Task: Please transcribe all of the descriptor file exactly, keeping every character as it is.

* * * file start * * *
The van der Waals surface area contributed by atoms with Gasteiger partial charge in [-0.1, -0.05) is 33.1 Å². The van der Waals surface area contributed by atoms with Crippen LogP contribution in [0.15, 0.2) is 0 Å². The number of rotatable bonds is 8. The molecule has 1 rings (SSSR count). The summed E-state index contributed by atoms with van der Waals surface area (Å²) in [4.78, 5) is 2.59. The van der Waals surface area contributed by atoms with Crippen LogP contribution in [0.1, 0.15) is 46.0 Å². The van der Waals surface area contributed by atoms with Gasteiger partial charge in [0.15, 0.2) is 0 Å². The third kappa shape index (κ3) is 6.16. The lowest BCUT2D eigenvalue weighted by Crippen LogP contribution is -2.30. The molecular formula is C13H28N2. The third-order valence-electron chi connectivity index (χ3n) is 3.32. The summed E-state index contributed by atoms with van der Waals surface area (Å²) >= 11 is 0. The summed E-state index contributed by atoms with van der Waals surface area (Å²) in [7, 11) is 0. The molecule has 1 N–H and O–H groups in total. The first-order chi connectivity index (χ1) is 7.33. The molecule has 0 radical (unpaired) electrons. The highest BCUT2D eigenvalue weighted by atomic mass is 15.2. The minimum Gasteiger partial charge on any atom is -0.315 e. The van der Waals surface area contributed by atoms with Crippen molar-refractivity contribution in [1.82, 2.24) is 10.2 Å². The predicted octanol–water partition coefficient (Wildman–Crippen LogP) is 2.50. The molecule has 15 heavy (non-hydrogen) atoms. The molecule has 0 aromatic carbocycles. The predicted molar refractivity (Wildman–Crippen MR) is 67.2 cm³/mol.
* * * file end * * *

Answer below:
The van der Waals surface area contributed by atoms with Gasteiger partial charge in [-0.1, -0.05) is 33.1 Å². The van der Waals surface area contributed by atoms with Crippen LogP contribution in [0.15, 0.2) is 0 Å². The number of rotatable bonds is 8. The molecule has 1 rings (SSSR count). The summed E-state index contributed by atoms with van der Waals surface area (Å²) in [4.78, 5) is 2.59. The van der Waals surface area contributed by atoms with Crippen LogP contribution in [0.1, 0.15) is 46.0 Å². The van der Waals surface area contributed by atoms with Gasteiger partial charge in [0.15, 0.2) is 0 Å². The third kappa shape index (κ3) is 6.16. The lowest BCUT2D eigenvalue weighted by Crippen LogP contribution is -2.30. The molecular formula is C13H28N2. The third-order valence-electron chi connectivity index (χ3n) is 3.32. The summed E-state index contributed by atoms with van der Waals surface area (Å²) >= 11 is 0. The summed E-state index contributed by atoms with van der Waals surface area (Å²) in [7, 11) is 0. The molecule has 1 N–H and O–H groups in total. The first-order chi connectivity index (χ1) is 7.33. The molecule has 0 radical (unpaired) electrons. The highest BCUT2D eigenvalue weighted by atomic mass is 15.2. The minimum Gasteiger partial charge on any atom is -0.315 e. The van der Waals surface area contributed by atoms with Crippen molar-refractivity contribution in [1.82, 2.24) is 10.2 Å². The predicted octanol–water partition coefficient (Wildman–Crippen LogP) is 2.50. The molecule has 15 heavy (non-hydrogen) atoms. The molecule has 0 aromatic carbocycles. The predicted molar refractivity (Wildman–Crippen MR) is 67.2 cm³/mol.